Journal article

Correlating long-lived photogenerated hole populations with photocurrent densities in hematite water oxidation photoanodes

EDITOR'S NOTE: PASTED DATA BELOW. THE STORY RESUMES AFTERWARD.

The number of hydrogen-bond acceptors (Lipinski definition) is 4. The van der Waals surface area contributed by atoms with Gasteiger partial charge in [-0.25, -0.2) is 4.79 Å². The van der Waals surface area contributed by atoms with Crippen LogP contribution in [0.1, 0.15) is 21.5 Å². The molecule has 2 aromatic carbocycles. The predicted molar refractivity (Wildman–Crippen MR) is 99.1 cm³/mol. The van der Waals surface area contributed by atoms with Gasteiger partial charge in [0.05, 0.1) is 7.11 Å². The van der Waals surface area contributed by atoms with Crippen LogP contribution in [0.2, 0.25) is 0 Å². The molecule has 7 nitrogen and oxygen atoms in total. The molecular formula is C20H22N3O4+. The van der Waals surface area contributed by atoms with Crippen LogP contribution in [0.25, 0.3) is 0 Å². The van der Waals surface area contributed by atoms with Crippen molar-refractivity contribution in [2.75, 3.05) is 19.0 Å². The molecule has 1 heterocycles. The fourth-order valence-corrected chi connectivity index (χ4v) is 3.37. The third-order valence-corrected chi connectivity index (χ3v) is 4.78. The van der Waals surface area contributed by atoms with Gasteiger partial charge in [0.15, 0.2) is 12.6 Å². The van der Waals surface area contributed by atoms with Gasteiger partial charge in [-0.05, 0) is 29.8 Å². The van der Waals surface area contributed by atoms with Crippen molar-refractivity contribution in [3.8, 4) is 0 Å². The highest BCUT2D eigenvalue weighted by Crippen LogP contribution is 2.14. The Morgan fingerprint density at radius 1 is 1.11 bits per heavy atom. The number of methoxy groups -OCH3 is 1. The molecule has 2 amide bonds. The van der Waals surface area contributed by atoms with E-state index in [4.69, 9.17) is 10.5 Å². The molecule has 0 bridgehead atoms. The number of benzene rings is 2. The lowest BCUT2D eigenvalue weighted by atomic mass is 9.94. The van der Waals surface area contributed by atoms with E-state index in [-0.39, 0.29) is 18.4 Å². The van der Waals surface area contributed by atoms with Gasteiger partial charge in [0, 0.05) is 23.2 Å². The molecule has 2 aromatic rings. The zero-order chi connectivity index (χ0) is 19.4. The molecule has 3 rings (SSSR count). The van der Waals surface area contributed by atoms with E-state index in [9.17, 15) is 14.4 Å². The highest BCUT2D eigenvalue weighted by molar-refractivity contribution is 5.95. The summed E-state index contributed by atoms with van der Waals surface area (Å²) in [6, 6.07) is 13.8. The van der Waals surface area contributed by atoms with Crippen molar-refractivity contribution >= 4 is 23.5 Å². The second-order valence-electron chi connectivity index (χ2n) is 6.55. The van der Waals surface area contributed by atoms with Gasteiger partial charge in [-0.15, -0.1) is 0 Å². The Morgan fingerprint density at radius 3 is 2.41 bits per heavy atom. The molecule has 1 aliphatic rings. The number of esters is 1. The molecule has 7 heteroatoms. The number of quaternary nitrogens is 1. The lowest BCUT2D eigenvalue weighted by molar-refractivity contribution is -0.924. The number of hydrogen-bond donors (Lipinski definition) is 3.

Photogenerated charge carrier dynamics are investigated as a function of applied bias in a variety of different hematite photoanodes for solar water oxidation. Transient absorption spectroscopy is used to probe the photogenerated holes, while transient photocurrent measures electron extraction. We report a general quantitative correlation between the population of long-lived holes and the photocurrent amplitude. The yield of long-lived holes is shown to be determined by the kinetics of electron-hole recombination. These recombination kinetics are shown to be dependent upon applied bias, exhibiting decay lifetimes ranging from ca 5 mu s to 3 ms (at -0.4 and +0.4 V versus Ag/AgCl, respectively). For Si-doped nanostructured hematite photoanodes, electron extraction and electron-hole recombination are complete within similar to 20 ms, while water oxidation is observed to occur on a timescale of hundreds of milliseconds to seconds. The competition between electron extraction and electron-hole recombination is electron-density-dependent: the effect on recombination of applied bias and excitation intensity is discussed. The timescale of water oxidation is independent of the concentration of photogenerated holes, indicating that the mechanism of water oxidation on hematite is via a sequence of single-hole oxidation steps.


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